Q Thank you. As far as security in Afghanistan is concerned, I'm sure Secretary Gates must have already advised President Obama --
MR. MORRELL: Let me -- let me -- just because I -- getting back to your point, though, Chris. I mean, the one thing that you should keep in mind, though -- and I think there is -- and I see this in some of the stories that get written from downrange, where I see this -- there's a bit of schizophrenia sometimes in the coverage on -- the same area can be covered very differently by different reporters.
I think you've seen some people clearly note the tactical, operational progress that's being made by our troops in Kandahar, in particular, and Helmand as well.
But there are other stories which sort of say, well, governance is still lacking, people don't feel secure enough to take the job opportunities that are being presented to them. So the civilian side of this is still not what it should be.
What I would say to that is a couple things. First of all, there's historically always been a lag between sort of our security progress and our governance progress. I mean, by some accounts there's -- there can be a six-month lag between those things. But I think it only is logical and stands to reason that you need to establish a certain security climate before you can have, you know, the government's capabilities that we would all like the Afghans to have at this point.
And we really began, as I mentioned earlier, Operation Hamkari in Kandahar and its surrounding areas in September. So although we've been -- we've noted extraordinary progress over the last couple months, I don't think anybody had the expectation that we would be seeing, you know, a dramatic change in the governance situation down there in that span of time, although I would -- I think you can go to any objective observer and say that, you know, Governor Wesa and some of the, you know, the people below him are performing very admirably under very difficult situations there.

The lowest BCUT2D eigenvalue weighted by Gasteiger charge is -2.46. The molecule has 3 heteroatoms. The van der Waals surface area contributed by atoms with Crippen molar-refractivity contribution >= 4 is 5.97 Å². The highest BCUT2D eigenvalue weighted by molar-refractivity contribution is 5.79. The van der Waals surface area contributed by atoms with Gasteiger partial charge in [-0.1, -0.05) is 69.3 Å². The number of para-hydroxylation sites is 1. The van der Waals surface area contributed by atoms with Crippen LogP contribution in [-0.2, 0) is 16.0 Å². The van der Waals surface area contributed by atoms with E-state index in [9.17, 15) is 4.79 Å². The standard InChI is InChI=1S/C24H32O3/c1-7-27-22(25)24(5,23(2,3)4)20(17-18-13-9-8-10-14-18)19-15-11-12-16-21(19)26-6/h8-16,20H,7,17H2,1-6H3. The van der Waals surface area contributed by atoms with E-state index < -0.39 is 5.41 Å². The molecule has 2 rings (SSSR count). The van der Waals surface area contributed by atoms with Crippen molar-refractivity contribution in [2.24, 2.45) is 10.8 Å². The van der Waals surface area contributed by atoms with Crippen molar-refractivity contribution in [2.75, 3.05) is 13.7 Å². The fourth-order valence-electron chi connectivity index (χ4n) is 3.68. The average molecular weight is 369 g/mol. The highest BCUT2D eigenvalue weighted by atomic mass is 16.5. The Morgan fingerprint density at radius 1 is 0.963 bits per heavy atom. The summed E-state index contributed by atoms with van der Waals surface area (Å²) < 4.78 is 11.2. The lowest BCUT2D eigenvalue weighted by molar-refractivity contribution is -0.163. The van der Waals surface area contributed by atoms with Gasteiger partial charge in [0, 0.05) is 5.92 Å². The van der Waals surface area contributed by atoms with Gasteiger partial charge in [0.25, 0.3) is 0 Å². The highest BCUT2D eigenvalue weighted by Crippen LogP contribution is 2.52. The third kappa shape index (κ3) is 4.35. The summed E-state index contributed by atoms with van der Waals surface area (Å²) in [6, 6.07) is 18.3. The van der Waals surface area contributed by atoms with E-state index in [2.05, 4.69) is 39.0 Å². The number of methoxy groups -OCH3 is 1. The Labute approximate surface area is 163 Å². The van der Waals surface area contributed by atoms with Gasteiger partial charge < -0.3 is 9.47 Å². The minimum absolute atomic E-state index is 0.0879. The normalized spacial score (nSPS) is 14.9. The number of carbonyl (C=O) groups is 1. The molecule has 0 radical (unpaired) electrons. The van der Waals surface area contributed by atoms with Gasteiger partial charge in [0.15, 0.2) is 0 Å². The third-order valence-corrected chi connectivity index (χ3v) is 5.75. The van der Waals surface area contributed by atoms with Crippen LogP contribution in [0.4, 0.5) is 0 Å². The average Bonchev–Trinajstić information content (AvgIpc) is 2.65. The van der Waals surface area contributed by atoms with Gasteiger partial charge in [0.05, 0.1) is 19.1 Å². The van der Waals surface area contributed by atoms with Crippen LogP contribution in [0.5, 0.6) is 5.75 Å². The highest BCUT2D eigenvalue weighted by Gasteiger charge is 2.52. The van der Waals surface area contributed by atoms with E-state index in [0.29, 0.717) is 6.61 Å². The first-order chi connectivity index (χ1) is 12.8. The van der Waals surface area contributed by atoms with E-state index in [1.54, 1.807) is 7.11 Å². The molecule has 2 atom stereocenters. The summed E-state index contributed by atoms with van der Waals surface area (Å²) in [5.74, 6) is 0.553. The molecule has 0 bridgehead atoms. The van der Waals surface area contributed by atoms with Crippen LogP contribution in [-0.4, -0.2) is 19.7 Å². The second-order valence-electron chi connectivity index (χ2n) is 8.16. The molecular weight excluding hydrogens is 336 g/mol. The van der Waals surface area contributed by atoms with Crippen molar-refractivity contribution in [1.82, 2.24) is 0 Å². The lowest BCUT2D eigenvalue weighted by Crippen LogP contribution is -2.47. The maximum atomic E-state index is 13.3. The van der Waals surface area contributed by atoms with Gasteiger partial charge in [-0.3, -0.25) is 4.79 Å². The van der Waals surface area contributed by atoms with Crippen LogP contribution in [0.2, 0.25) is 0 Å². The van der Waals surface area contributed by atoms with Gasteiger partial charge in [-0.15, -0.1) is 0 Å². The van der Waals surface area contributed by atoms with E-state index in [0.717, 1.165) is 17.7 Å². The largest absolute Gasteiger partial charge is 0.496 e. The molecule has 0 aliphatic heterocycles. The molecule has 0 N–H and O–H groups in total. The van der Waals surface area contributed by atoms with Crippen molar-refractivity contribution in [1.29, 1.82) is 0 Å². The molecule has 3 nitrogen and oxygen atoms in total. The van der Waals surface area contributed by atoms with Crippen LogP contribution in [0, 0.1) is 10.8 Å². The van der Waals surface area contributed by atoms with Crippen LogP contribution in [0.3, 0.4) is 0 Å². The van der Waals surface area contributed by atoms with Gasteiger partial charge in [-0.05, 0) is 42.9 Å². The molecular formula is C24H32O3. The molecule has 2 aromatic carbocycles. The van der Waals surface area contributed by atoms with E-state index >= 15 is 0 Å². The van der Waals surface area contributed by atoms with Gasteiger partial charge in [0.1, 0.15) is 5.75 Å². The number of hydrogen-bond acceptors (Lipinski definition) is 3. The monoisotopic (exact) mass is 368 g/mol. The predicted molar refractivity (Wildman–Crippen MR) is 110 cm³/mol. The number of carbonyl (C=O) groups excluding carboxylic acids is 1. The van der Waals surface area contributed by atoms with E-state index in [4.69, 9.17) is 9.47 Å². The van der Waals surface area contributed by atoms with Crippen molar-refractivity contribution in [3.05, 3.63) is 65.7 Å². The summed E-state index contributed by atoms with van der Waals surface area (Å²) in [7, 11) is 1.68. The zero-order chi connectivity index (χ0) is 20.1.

Q Thank you, Geoff. What I was saying, that as far as security situation in Afghanistan is concerned and India's role in Afghanistan, and now president is going to India tomorrow, and I'm sure secretary must have consulted or advised him about U.S.-India military-to-military relations, and also India's role in Afghanistan will be discussed during the -- during his meeting with the prime minister of India.
My question is that, what do you think that India's role now in the future will be, since we will have a new Congress and now the president will be discussing these issues in India?
MR. MORRELL: Listen, I think the best people to talk to about the president's trip to India and his objectives and what we hope to come out of it would really be the White House. I think it's inappropriate for me to try to wade into that right now.
I think I'm on the record in terms of India's role in Afghanistan. I don't have anything new or different to add to it. So I'd refer -- I'd refer you to the White House.
Q No, I'm just saying, as far as this trip -- it's not to the president's trip. What I'm saying is the secretary's role toward why prime minister -- President Obama, during his trip to India, to discuss with the Indian officials.